Safety and side effects of tanning injections

Safety and side effects of tanning injections

Is Melanotan safe for me to use?

There are currently ongoing clinical trials for the efficacy and safety of the use of Melanotan. When the product was first developed in 2008, the European Medicines Agency approved its use for the treatment of specific skin disorders on a prescription basis and it was only intended to be used by people suffering from these conditions.

With this in mind, the use of the drug among those who do have these skin disorders has not been investigated further and there are no published clinical trials conducted as yet. This means that the drug’s long-term safety and efficacy, when used by the general population, is not yet known.

The same goes for the use of Melanotan in the treatment of erectile dysfunction (ED) – it may possibly be safe when used under medical supervision, but once again, insufficient data exists.

A number of countries are questioning the legalities in the nonprescription distribution and personal use of Melanotan that is currently taking place across the globe. Several heated debates currently exist as to whether or not the use of this drug by the public should be classified as illegal (which it currently is in many countries) and be punishable by law.

At present, the drug is unregulated, therefore, a number of practitioners will warn you against the use of it and will not prescribe it for lifestyle and aesthetic purposes. To date, there have been no population-based studies conducted, however, the off-label use of the product is drastically increasing.

A large number of the users of Melanotan acquire the drug (often by simply ordering it online) to maintain a tan all year round in order to fit in with the current beauty ideals of western society. Users will pay a hefty fee for a few injections and concerns arise regarding the risks of unregulated needle use and its safety amongst untrained and inexperienced users.

In answer to the question regarding the safety of Melanotan, there simply is not enough information on the nonprescription use of the drug and therefore the full extent of the risks cannot be guessed but one only has to consider the side effects to realise a certain degree of risk is involved.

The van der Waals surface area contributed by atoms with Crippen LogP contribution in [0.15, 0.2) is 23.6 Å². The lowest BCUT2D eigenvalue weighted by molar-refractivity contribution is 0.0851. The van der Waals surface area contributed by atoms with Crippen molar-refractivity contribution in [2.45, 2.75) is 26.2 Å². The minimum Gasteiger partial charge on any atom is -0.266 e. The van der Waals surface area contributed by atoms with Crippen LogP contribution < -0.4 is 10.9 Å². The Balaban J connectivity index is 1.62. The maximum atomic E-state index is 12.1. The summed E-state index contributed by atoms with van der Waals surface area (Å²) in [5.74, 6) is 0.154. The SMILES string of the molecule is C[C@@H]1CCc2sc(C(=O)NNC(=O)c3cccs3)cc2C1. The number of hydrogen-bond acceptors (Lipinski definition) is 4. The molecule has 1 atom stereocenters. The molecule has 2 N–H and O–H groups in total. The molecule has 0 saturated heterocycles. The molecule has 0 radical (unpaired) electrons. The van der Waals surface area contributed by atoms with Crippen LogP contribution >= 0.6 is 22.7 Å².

What are the side effects of Melanotan?

A number of pamphlets and sites selling Melanotan or similar competitor products will deem the product ‘safe’ to use and even note that the product has been approved by a ‘doctor’, but very few will name the doctor or reference an accredited source for the approval of the drug.

The common side effects that are listed by distributors include:

  • Facial flushing
  • Appetite loss
  • Darkened skin
  • Increased libido
  • Spontaneous penile erections
  • Sleepiness
  • Stomach cramps
  • Yawning
  • Nausea
  • Bloating

Some less common side effects include:

  • Moles, freckles, sunspots and lips may darken
  • Development of new moles

Rare side effects are noted as:

  • Dizziness
  • Vomiting
  • Itching
  • Visual disturbances
  • Anaphylactic shock (although most note this as uncommon)

The above-mentioned side effects are said to subside once use of the product has ceased. Further information is also given on how to inject yourself and how much sun exposure is needed. Some forms of Melanotan and competitor products require no sun exposure for them to effectively show results.

Experts have noted a range of significant issue amongst users, some of which include liver, back and kidney pain.

The issues arise with product ingredients being somewhat sketchy as only a few of the ingredients are listed on the actual products and websites endorsing these ensure that they are ‘safe’ and ‘herbal’. Another issue arises with the use of non-sterile needles. Sharing needles spreads diseases such as hepatitis and HIV and unsupervised injections can lead to tissue and skin damage which may cause necrosis and even be life-threatening.

There have been a number of personal accounts of severe side effects popping up across the web with users noting that the tan injections and nasal sprays landed them up in hospital and left them with severe skin discolouration and other complications such as heart irregularities. Whether these occurrences are true or not is debatable and the presence of other underlying factors which could have caused these issues cannot be ignored, but caution should always be warranted when dealing with unaccredited sources, however, more than a few media sources have reported on complications arising from the use of these products.

There have been scientifically described cases of malignant melanoma (a dangerous form of skin cancer) in people who have used Melanotan II. Companies selling injectable tanning products also warn against their use of in women who are pregnant or breastfeeding. Those who have cancer or any heart issues should also steer clear of these products as there is no data available on people with these conditions taking Melanotan.

Tanning nasal spray side effects

Some of the side effects that may occur when using the nasal spray include:

  • Allergic reactions
    • Itching
    • Hives
    • Difficulty breathing
    • Swelling of the mouth, lips, tongue or face
    • Tightness in the chest
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